Exemplar, Not Crusader

Many of you have already seen this, but for those who haven't, I discussed warfare, foreign policy, and America's way ahead in a changing world with Time's Mark Thompson the other day

 

No matter what portion of the ideological spectrum Americans come at world problems from, their views are shaped in a way by the idea of the “end of history.” We think that political development has a single endpoint, that being liberal democracy.

I'm not arguing that there's a better endpoint. Instead, I’m arguing that America cannot get the world to that endpoint in the near term. America needs to be more humble in its foreign policies, more realistic than its current expectation of instant modernization without any instability, and more cognizant of the significant challenges it faces in getting its own house in order.

In a phrase, I argue that America should focus more on being an exemplar than a crusader.

First, the world is undergoing a massive wave of change, bringing rapid development and modernization to more people than ever before. I show that this change is intensely destabilizing. It took the West centuries to progress from the corrupt rule of warlords to liberal democracy.

There is no reason to believe that America can remake the world—or even a corner of it—in its image in the course of a few years. We are going to face a period of intensifying instability in the developing world and we need to understand that some things just cannot be neatly managed, much less controlled. We can’t bring on the end of history by using war to spread democracy and the welfare state (used in the academic, not pejorative sense).

Second, and perhaps more importantly because it affects us domestically and internationally, the welfare state is facing a crisis in the world’s leading democracies. This defies the notion that history is teleological—marching toward a determined end point. It would be no surprise, however, to the ancients who saw all governments as fallible and saw history as more of a cyclical thing.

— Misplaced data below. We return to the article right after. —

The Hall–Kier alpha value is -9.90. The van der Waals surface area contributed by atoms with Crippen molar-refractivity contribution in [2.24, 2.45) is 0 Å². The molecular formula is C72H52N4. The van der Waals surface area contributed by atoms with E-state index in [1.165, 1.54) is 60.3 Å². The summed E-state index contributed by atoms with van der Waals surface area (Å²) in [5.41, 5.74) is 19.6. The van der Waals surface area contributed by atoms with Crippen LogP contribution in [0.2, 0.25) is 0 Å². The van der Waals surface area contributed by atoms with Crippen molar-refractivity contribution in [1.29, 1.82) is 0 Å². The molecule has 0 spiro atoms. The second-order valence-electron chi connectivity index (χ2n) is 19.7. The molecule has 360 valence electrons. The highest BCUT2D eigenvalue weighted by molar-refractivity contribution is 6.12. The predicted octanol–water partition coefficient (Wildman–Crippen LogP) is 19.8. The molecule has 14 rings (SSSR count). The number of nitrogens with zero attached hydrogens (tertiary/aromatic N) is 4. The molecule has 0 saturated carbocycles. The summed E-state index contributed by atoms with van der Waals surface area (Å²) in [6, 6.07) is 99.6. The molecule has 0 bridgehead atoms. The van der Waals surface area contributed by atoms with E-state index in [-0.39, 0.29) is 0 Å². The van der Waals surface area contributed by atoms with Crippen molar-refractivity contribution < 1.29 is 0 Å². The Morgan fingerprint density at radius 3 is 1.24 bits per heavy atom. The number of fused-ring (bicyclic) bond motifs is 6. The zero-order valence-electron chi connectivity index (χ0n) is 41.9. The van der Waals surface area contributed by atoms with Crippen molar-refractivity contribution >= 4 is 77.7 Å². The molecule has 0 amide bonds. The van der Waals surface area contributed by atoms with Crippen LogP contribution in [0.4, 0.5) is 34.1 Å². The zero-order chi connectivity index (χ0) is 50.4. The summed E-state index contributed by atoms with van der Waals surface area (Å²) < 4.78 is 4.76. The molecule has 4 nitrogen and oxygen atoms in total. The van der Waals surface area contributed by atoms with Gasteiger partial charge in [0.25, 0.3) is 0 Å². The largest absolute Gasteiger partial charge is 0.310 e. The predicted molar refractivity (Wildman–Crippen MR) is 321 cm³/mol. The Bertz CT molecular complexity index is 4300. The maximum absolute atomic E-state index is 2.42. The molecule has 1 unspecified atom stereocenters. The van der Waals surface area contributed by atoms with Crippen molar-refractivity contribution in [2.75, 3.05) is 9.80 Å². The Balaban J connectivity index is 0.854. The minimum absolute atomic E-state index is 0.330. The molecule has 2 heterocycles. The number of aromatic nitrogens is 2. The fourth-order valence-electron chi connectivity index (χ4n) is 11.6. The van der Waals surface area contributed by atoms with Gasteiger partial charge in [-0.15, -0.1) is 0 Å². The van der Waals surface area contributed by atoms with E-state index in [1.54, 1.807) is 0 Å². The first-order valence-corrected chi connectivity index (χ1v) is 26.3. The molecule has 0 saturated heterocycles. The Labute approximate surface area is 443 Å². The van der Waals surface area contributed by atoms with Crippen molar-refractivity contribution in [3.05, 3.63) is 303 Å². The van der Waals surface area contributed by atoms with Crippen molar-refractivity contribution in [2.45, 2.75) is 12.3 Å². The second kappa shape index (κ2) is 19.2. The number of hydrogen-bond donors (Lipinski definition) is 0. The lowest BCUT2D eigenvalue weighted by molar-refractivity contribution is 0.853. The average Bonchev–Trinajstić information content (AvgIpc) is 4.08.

You can read the rest here.

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Tags : democracy, foreign policy, grand strategy, strategy, war

Comments

Consider something of a different theory and title, such as:

"War, Globalization and Welfare"

Herein, to accommodate globalization, the desired end state is an international order whose chief characteristic is "openness."

"Enhancing openness has long been a central aim of American statecraft."

With this specific goal, US foreign policy (and the use of military force) is directed toward creating a more-open and more-integrated world and, therefore, toward removing the barriers, blocks and borders (for example, non-western values, attitudes and beliefs) which would tend to hinder the creation of wealth via vast new and expanding markets.

The drive is to sustain domestic prosperity (and, thereby, the welfare state) by creating a world that is open to exports, investments and ideas -- most specifically, our own.

In this context, "liberal democracy" is to be seen simply as a subset of this initiative -- which has less to do with political development as a goal in-and-of-itself -- and more to do with a process which is designed to, in varying ways, enhance global economic growth and to, thereby, sustain the western world's current way of life.

(The words and ideas above regarding "openness," etc., are significantly not my own and can be found, instead, in Andrew Bacevich's 1999 "Policing Utopia.")

http://www.comw.org/pda/14dec/fulltext/99bacevich.html

Thus, the question becomes: Can the desired/required end state (an open, integrated world) be achieved via exemplar alone? Or does the achievement of this goal/necessity, instead, require some form of aggressive crusading (to assist in removing resistant blocks, barriers, borders, etc.)?